Today is my birthday and my lovely wife has decided that it is time I stop drooling over the pretty pictures and order a custom pen from Edison Fountain pens. I actually owe quite a bit to Brian, the owner and operator of Edison pens despite the fact I’ve never purchased one before today. You see, I promised myself an Edison pen if I could maintain a 4.0 my freshman year back in school, then I promised myself that if I completed my first two years with a 4.0 I’d buy a pen, and finally, I told myself that if I were to graduate with a 4.0 I’d finally have justified the cost of one of Brian’s beautiful custom pens made to my specifications. You see, starting at $200 and easily reaching the $400 dollar range, I found that any potential purchase required incredible amounts of justification.
Now, for those of you who are wondering exactly how any writing utensil could possible justify these prices, you are in luck because the rest of this post will rehearse the joys of some of my favorite things: fountain pens. Or, more specifically, three of the pens that have shared my day-to-day life for the last five years or so. So without further ado:
#1 1930s Kaweco Elite (chased black celluloid) 14k double-broad nib
This pen is actually a stand in for many, many Kaweco’s pens that I used in my first few years back in school. Kaweco is the second oldest German pen manufacturer–after Soennecken–and began life as in 1883 as the “Heidelberger Federhalterfabrik.” My collection of Kaweco’s has tended toward those that could be picked up relatively inexpensively: the older black celluloid piston fillers that weren’t terribly ostentatious but could suck up several day’s supply of ink and wrote with a bit of flex in the nib. The pen pictured is the best of by Kaweco’s: a 1930s Kaweco Elite in black chased celluloid with two toned trim. The Elite was Kaweco’s top of the line and enjoyed a special embossed pattern of stair-step lines that add both grip and visual interest to this pen in comparison with the smooth black barrels of my other Kawecos. This is a low profile pen lover’s pen: I’ve never had anyone notice it in class or strike up a conversation, and even most other fountain pen lovers are not overly familiar with Kaweco or their upper-tier pens. I have a photograph of Martin Heidegger writing with a Kaweco Elite and writing with this pen has always given me the covert joy of using something very special that most folks would never recognize as such.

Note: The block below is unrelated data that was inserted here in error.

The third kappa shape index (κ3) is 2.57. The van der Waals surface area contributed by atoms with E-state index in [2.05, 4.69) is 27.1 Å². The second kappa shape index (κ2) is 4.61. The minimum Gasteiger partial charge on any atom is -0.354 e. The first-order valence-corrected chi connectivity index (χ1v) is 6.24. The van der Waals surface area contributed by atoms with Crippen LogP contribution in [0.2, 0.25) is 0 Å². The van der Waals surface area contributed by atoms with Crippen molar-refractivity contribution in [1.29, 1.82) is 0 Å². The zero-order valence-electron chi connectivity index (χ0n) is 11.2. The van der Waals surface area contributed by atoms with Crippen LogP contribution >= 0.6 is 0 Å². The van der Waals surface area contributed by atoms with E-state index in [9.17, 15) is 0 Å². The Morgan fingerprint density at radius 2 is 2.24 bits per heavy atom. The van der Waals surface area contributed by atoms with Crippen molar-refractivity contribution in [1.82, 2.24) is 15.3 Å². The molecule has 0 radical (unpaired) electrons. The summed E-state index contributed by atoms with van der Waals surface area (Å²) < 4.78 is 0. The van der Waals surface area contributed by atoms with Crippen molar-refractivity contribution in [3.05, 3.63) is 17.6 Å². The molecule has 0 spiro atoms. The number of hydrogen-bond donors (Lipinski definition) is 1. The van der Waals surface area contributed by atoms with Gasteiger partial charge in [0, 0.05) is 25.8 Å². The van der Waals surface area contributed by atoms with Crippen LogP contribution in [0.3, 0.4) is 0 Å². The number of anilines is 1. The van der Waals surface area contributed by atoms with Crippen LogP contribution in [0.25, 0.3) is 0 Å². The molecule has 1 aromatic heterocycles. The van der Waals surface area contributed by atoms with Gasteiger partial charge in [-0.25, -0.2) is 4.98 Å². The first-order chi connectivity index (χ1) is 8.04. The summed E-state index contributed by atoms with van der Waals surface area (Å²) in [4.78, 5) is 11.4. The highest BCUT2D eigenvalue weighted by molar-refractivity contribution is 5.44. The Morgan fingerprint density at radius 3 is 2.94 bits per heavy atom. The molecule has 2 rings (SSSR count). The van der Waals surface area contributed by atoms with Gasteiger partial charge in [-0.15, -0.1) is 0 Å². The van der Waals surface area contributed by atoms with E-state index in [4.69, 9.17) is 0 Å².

#2 1970s Lamy 2000 (fibreglass-reinforced Makrolon and stainless steel with brush finish) fine steel nib
While I maintain a stable of about thirty of my absolute favorite vintage pens and those pens do often make occasional appearances taking notes in classes or writing exams, a modern pen is often preferable to a vintage pen when the weather turns cold or one needs the sort of practicality that turns most to buy ball points. This Lamy 2000 is one of the most recent additions to my collection at just over a year and a half old. Lamy, like Kaweco, was established in Heidelberg, Germany, but much later by C. Josef Lamy in 1930. In 1966, the Lamy 2000 was first sold and provided the company with the opportunity to establish the design aesthetic that it has continued to the present day. Free-lance designer Gerd A. Müller, an advocate of the Bauhaus movement, was selected to provide the company with the initial impetus for its new design style and penned the 2000 as a complement and counterpoint to the overly styled office-machines imported from Italy and coolly elegant electrical and audio equipment designed in Frankfurt. The 2000 has been continuously in production since 1966 with only the smallest of tweaks over the years and still remains the pen in my arsenal most likely to receive praise as “futuristic.” The nib on this particular pen is fine bordering on ultra-fine and lays a very wet line making it really practical only on highly milled, good quality papers like my Black & Red notebooks. However it does require a fast-drying ink to be truly justifiable as an everyday pen, and because of that limitation has failed to become my preferred daily writer.